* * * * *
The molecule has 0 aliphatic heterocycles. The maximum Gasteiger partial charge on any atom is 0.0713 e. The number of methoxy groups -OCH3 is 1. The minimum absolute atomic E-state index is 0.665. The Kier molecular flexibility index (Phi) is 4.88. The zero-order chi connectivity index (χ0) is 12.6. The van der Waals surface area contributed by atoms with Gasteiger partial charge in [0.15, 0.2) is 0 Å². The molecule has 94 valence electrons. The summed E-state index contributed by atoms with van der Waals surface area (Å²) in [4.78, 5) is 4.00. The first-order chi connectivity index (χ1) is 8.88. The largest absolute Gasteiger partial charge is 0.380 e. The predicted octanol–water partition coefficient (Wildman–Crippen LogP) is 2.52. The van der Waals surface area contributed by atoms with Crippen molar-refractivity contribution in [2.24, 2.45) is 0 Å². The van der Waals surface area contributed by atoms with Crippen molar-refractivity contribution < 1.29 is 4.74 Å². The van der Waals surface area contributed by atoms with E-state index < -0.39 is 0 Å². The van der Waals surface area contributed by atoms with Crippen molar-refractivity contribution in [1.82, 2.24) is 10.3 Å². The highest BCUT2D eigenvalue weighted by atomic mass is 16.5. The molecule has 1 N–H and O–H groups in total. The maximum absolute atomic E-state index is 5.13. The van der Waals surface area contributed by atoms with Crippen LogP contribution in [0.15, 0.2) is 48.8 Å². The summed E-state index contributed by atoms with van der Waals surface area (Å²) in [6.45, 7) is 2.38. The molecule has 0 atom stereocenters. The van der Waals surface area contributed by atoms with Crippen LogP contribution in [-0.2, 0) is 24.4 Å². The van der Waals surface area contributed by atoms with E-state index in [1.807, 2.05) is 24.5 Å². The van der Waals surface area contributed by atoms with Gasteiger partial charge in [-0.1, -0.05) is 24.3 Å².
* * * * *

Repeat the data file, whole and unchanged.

The molecule has 0 aliphatic heterocycles. The maximum Gasteiger partial charge on any atom is 0.0713 e. The number of methoxy groups -OCH3 is 1. The minimum absolute atomic E-state index is 0.665. The Kier molecular flexibility index (Phi) is 4.88. The zero-order chi connectivity index (χ0) is 12.6. The van der Waals surface area contributed by atoms with Gasteiger partial charge in [0.15, 0.2) is 0 Å². The molecule has 94 valence electrons. The summed E-state index contributed by atoms with van der Waals surface area (Å²) in [4.78, 5) is 4.00. The first-order chi connectivity index (χ1) is 8.88. The largest absolute Gasteiger partial charge is 0.380 e. The predicted octanol–water partition coefficient (Wildman–Crippen LogP) is 2.52. The van der Waals surface area contributed by atoms with Crippen molar-refractivity contribution in [2.24, 2.45) is 0 Å². The van der Waals surface area contributed by atoms with Crippen molar-refractivity contribution < 1.29 is 4.74 Å². The van der Waals surface area contributed by atoms with E-state index < -0.39 is 0 Å². The van der Waals surface area contributed by atoms with Crippen molar-refractivity contribution in [1.82, 2.24) is 10.3 Å². The highest BCUT2D eigenvalue weighted by atomic mass is 16.5. The molecule has 1 N–H and O–H groups in total. The maximum absolute atomic E-state index is 5.13. The van der Waals surface area contributed by atoms with Crippen LogP contribution in [0.15, 0.2) is 48.8 Å². The summed E-state index contributed by atoms with van der Waals surface area (Å²) in [6.45, 7) is 2.38. The molecule has 0 atom stereocenters. The van der Waals surface area contributed by atoms with Crippen LogP contribution in [-0.2, 0) is 24.4 Å². The van der Waals surface area contributed by atoms with E-state index in [1.807, 2.05) is 24.5 Å². The van der Waals surface area contributed by atoms with Gasteiger partial charge in [-0.1, -0.05) is 24.3 Å².